With advanced attacks increasing in sophistication and frequency, organizations are investing in different types of security technologies and implementing specific control to block threats. One area that is getting a lot of attention right now is security analytics, as enterprise defenders sift through all the data at their disposal to detect issues before they become incidents, and to identify attacks before they cause any damage.
Security analytics is the “most critical and strategic” segment of the cybersecurity market, says Marc van Zadelhoff, CEO of security analytics startup Devo Technology.
Organizations always want visibility to what’s happening across three areas: Am I getting hacked? Are our insiders doing something untoward? Am I in compliance? While the questions can be technology-specific, such whether the organization’s cloud environment is getting hacked or the risks associated with software-as-a-service offerings, the driving focus behind security analytics continues to be getting better visibility over the organization’s environment.
For the large retailer sifting through 60-70 terabytes of data each day to identify bots that may be buying up all the inventory on the e-commerce platform, the security analytics tool needs to be able to handle large volumes of data. For the financial institution ingesting 15 terabytes a day of credit card transactions to find instances of credit card fraud needs analytics to be fast. When law enforcement officials call and provide specific indicators being used by a threat actor, security teams need to be able to search as far back as possible – not just 30 days’ worth -- to uncover the malicious activities. An organization worried about compliance with the European Union’s General Data Protection Regulation (GDPR) needs to be able to tell when an American entity is using European data in a way that puts the organization out of compliance.
It is against this backdrop that Devo Technology, a startup focused on log management and cybersecurity, closed $250 million in Series E funding last week. The latest round of funding values Devo at $1.5 billion, placing it solidly in the select group of cybersecurity unicorns and bringing a potential IPO within reach in the next two years, says van Zadelhoff.
Devo provides “cloud-native logging and security analytics,” meaning it compiles log files from all systems and applications in the organization’s environment into a central repository. Van Zadelhoff likens Devo to having a “AI-backed video cameras in the corner” that is looking at all the data from all the devices, endpoints, Internet of Things, point-of-sale systems, enterprise applications, and pretty much everything that in the organization’s infrastructure. The analytics engine apply machine learning algorithms and artificial intelligence technology to correlate the data to identify patterns and uncover relationships. The data is kept in its native format to give analysts flexibility on the kind of queries to perform and for compliance reasons.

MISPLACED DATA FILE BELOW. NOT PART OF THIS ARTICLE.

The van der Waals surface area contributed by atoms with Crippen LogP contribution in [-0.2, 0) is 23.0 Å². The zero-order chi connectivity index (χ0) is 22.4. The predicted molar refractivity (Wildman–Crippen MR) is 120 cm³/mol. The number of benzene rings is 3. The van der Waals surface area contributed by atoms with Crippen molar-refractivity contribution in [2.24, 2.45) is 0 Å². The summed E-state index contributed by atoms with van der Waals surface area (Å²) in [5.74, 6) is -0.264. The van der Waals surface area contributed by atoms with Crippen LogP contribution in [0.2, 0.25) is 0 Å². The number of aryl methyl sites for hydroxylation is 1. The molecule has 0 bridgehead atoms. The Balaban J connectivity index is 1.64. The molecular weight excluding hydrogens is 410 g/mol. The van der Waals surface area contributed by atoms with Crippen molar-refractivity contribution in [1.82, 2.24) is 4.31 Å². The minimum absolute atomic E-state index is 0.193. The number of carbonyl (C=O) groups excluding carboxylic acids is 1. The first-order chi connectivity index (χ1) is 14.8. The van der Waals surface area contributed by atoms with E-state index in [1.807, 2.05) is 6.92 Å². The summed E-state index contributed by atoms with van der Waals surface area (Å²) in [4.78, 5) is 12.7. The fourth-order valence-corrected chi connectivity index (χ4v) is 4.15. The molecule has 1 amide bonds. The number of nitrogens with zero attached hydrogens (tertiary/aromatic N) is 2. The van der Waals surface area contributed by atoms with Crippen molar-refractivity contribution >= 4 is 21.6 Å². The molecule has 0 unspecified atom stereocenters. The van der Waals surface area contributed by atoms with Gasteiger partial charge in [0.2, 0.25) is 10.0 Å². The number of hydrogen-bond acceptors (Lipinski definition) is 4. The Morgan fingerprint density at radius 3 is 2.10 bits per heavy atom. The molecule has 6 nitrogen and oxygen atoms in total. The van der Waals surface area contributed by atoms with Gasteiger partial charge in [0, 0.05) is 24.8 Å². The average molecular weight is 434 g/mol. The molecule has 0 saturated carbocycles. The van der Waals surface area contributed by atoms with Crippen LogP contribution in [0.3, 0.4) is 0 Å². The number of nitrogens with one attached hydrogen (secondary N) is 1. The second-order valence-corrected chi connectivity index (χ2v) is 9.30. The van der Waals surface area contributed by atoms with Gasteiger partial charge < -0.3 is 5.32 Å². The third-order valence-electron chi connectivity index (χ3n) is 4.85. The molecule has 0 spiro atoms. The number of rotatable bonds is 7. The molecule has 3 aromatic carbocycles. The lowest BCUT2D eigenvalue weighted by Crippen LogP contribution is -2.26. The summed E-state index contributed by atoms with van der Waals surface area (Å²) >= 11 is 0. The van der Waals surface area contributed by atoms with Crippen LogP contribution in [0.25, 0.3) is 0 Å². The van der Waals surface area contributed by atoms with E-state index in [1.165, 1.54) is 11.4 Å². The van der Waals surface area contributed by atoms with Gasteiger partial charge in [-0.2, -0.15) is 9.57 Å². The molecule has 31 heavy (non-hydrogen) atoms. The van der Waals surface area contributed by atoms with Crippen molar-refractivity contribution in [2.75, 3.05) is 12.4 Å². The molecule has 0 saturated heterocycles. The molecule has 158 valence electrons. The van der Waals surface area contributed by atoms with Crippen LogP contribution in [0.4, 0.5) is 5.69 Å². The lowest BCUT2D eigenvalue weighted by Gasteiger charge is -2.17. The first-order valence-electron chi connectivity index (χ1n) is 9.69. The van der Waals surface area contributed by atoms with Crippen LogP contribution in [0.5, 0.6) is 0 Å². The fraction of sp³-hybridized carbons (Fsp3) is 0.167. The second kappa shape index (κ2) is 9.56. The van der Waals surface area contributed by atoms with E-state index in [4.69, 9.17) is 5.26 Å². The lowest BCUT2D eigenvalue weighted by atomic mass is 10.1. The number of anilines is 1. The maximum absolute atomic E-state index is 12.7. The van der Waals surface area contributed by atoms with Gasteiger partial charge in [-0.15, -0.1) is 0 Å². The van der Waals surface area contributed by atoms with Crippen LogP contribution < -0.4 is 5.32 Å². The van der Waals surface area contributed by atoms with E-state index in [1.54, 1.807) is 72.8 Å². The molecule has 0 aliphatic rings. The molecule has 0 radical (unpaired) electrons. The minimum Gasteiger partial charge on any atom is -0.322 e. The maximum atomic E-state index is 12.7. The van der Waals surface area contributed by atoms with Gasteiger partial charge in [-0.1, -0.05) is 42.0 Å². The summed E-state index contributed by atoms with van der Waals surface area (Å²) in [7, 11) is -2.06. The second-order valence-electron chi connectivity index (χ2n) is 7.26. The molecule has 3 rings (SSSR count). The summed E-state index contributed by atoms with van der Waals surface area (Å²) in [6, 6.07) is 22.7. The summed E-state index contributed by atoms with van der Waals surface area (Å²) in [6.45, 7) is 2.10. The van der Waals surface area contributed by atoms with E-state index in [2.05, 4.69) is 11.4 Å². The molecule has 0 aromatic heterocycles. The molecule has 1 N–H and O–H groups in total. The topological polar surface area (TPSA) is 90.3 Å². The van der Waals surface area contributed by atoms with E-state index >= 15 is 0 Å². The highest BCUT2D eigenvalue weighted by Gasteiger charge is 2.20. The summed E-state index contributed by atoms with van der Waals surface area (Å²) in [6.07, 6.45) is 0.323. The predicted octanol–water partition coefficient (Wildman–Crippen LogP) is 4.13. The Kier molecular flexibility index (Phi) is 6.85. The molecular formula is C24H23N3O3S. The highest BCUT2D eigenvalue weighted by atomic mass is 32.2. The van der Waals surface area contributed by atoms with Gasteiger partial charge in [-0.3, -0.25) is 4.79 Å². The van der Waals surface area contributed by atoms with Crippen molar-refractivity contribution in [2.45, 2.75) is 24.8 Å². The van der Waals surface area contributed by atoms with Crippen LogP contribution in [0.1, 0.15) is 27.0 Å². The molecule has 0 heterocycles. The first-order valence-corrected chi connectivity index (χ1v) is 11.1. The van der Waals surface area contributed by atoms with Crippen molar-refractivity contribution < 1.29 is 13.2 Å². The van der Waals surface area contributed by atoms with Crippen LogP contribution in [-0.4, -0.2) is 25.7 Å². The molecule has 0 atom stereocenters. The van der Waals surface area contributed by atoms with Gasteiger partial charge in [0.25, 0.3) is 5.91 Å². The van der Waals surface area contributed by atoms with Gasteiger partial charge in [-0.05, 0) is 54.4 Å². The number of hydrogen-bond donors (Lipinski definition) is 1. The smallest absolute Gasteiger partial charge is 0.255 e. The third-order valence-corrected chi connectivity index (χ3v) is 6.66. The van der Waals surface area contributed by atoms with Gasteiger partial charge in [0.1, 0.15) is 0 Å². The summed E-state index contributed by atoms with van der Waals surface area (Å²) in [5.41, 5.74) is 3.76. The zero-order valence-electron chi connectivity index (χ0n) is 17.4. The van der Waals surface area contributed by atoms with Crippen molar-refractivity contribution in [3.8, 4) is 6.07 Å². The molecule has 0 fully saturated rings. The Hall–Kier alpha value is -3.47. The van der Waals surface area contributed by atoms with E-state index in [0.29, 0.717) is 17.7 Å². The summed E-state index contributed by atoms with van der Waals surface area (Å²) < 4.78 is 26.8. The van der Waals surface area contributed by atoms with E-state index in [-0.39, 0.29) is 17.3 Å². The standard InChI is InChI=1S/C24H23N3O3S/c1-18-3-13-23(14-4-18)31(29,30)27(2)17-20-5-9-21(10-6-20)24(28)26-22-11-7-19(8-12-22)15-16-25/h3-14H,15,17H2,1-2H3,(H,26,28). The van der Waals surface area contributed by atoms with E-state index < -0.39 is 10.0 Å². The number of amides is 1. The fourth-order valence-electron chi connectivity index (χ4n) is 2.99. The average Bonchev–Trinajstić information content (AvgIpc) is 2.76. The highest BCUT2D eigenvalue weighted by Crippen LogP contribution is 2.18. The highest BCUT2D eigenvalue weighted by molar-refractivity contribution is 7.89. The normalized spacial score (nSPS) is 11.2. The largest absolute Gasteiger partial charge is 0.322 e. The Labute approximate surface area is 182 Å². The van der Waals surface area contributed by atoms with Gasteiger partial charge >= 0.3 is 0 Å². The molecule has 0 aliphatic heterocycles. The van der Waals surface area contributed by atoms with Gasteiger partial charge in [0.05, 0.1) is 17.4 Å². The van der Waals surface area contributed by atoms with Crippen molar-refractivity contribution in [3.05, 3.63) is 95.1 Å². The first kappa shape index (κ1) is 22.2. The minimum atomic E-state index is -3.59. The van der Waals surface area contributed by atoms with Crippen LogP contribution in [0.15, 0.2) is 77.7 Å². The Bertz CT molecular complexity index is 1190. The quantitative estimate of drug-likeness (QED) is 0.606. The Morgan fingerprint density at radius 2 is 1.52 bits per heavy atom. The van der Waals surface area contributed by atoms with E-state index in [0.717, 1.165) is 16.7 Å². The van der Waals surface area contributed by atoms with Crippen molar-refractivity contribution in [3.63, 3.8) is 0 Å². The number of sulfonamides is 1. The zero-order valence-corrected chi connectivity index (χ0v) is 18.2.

AI is necessary because it isn't possible for human analysts to come up with every single rule to cover all possible patterns and potential relationships, van Zadelhoff says.
Devo’s focus is on giving analysts the ability to query large sets of data and returning the results as fast as possible. The analysts have a point-and-click user interface that lets them build sophisticated queries against petabytes of data. Devo can also store 400 days’ worth of data, making it possible to query the data to perform year-over-year comparisons.
“You need your cyber analytics to be fast,” van Zadelhoff says. “A security operations center works when you can do query and have instant results on petabytes of data.”
The entire planet is pointing towards needing to ingest more data, with data flowing from Internet of Things, mobile devices, point-of-sale systems, enterprise applications, operational technology, and many others. It gets extremely expensive – both in terms of price and computational load – to move this amount of data into on-premises analytics platforms, van Zadelhoff says. The fact that Devo is able to ingest the data and perform queries as a cloud-native applications gives Devo an edge over traditional on-premises security analytics tools, he says.
Van Zadelhoff said it plans to use the funding to expand the core platform with innovative capabilities, develop technology alliances and community, expand into new geographic markets and new verticals, and fund mergers and acquisitions. Building the community will allow customers to add on new technologies and capabilities on top of the core platform.
“I don’t want to start adding a whole bunch of more capabilities on top of it,” van Zadelhoff says. “We’re going to keep inventing on the core engine.”
Devo is the “proverbial dashboard of dashboards” in the security operations center, van Zadelhoff says. Analysts look at Devo and run queries to understand what is going on during a crisis, or to avert a crisis. “It plays a marquee, center-stage, heartbeat kind of role,” he says.